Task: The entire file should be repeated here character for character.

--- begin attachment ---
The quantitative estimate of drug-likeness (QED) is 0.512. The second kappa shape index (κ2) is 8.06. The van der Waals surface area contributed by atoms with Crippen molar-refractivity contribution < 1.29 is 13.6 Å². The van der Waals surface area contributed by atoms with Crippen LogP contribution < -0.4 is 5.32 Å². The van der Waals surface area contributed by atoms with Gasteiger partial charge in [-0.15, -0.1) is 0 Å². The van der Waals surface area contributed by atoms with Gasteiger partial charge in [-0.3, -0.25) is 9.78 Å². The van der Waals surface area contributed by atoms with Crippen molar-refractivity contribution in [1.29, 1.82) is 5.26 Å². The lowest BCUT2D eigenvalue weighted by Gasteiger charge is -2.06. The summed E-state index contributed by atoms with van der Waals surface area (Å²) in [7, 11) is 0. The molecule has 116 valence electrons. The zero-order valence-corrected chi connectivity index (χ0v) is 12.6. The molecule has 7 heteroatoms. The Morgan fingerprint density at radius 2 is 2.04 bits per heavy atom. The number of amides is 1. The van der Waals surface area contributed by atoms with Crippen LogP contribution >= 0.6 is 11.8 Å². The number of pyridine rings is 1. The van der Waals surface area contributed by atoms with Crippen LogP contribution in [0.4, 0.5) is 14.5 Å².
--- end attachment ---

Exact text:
The quantitative estimate of drug-likeness (QED) is 0.512. The second kappa shape index (κ2) is 8.06. The van der Waals surface area contributed by atoms with Crippen molar-refractivity contribution < 1.29 is 13.6 Å². The van der Waals surface area contributed by atoms with Crippen LogP contribution < -0.4 is 5.32 Å². The van der Waals surface area contributed by atoms with Gasteiger partial charge in [-0.15, -0.1) is 0 Å². The van der Waals surface area contributed by atoms with Gasteiger partial charge in [-0.3, -0.25) is 9.78 Å². The van der Waals surface area contributed by atoms with Crippen molar-refractivity contribution in [1.29, 1.82) is 5.26 Å². The lowest BCUT2D eigenvalue weighted by Gasteiger charge is -2.06. The summed E-state index contributed by atoms with van der Waals surface area (Å²) in [7, 11) is 0. The molecule has 116 valence electrons. The zero-order valence-corrected chi connectivity index (χ0v) is 12.6. The molecule has 7 heteroatoms. The Morgan fingerprint density at radius 2 is 2.04 bits per heavy atom. The number of amides is 1. The van der Waals surface area contributed by atoms with Crippen LogP contribution >= 0.6 is 11.8 Å². The number of pyridine rings is 1. The van der Waals surface area contributed by atoms with Crippen LogP contribution in [0.4, 0.5) is 14.5 Å².